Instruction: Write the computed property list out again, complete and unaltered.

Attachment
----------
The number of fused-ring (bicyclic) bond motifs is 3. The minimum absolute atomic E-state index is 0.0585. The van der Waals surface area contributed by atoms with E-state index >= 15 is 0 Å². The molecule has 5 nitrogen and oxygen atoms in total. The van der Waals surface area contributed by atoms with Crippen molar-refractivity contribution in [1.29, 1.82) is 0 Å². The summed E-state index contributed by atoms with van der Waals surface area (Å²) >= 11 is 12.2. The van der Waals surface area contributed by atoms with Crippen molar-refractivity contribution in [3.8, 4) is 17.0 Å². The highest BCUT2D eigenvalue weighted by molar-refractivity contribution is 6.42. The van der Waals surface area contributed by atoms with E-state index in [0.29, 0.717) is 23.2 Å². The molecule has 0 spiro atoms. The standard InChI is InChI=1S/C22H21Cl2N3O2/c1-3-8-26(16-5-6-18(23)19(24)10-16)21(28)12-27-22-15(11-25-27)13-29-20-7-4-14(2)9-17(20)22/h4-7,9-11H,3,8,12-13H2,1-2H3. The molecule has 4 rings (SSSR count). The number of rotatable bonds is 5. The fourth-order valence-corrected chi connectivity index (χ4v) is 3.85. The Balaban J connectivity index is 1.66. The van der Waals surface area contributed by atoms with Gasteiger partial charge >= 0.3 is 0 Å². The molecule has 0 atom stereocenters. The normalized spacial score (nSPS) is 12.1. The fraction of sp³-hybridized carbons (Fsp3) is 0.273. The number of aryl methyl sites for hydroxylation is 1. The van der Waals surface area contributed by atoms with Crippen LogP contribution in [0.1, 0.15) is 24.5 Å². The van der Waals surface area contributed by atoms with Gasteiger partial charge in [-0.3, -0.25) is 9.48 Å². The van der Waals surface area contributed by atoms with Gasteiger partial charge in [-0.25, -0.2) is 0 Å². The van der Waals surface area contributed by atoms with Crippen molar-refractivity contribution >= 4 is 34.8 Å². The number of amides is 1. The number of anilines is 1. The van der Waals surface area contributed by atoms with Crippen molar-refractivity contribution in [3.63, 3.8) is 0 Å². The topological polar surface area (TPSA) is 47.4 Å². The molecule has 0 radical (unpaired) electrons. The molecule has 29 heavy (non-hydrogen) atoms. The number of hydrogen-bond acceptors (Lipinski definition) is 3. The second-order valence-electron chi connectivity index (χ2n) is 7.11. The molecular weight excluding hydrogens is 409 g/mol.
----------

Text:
The number of fused-ring (bicyclic) bond motifs is 3. The minimum absolute atomic E-state index is 0.0585. The van der Waals surface area contributed by atoms with E-state index >= 15 is 0 Å². The molecule has 5 nitrogen and oxygen atoms in total. The van der Waals surface area contributed by atoms with Crippen molar-refractivity contribution in [1.29, 1.82) is 0 Å². The summed E-state index contributed by atoms with van der Waals surface area (Å²) >= 11 is 12.2. The van der Waals surface area contributed by atoms with Crippen molar-refractivity contribution in [3.8, 4) is 17.0 Å². The highest BCUT2D eigenvalue weighted by molar-refractivity contribution is 6.42. The van der Waals surface area contributed by atoms with E-state index in [0.29, 0.717) is 23.2 Å². The molecule has 0 spiro atoms. The standard InChI is InChI=1S/C22H21Cl2N3O2/c1-3-8-26(16-5-6-18(23)19(24)10-16)21(28)12-27-22-15(11-25-27)13-29-20-7-4-14(2)9-17(20)22/h4-7,9-11H,3,8,12-13H2,1-2H3. The molecule has 4 rings (SSSR count). The number of rotatable bonds is 5. The fourth-order valence-corrected chi connectivity index (χ4v) is 3.85. The Balaban J connectivity index is 1.66. The van der Waals surface area contributed by atoms with Gasteiger partial charge >= 0.3 is 0 Å². The molecule has 0 atom stereocenters. The normalized spacial score (nSPS) is 12.1. The fraction of sp³-hybridized carbons (Fsp3) is 0.273. The number of aryl methyl sites for hydroxylation is 1. The van der Waals surface area contributed by atoms with Crippen LogP contribution in [0.1, 0.15) is 24.5 Å². The van der Waals surface area contributed by atoms with Gasteiger partial charge in [-0.3, -0.25) is 9.48 Å². The van der Waals surface area contributed by atoms with Gasteiger partial charge in [-0.25, -0.2) is 0 Å². The van der Waals surface area contributed by atoms with Crippen molar-refractivity contribution >= 4 is 34.8 Å². The number of amides is 1. The number of anilines is 1. The van der Waals surface area contributed by atoms with Crippen molar-refractivity contribution in [3.63, 3.8) is 0 Å². The topological polar surface area (TPSA) is 47.4 Å². The molecule has 0 radical (unpaired) electrons. The molecule has 29 heavy (non-hydrogen) atoms. The number of hydrogen-bond acceptors (Lipinski definition) is 3. The second-order valence-electron chi connectivity index (χ2n) is 7.11. The molecular weight excluding hydrogens is 409 g/mol.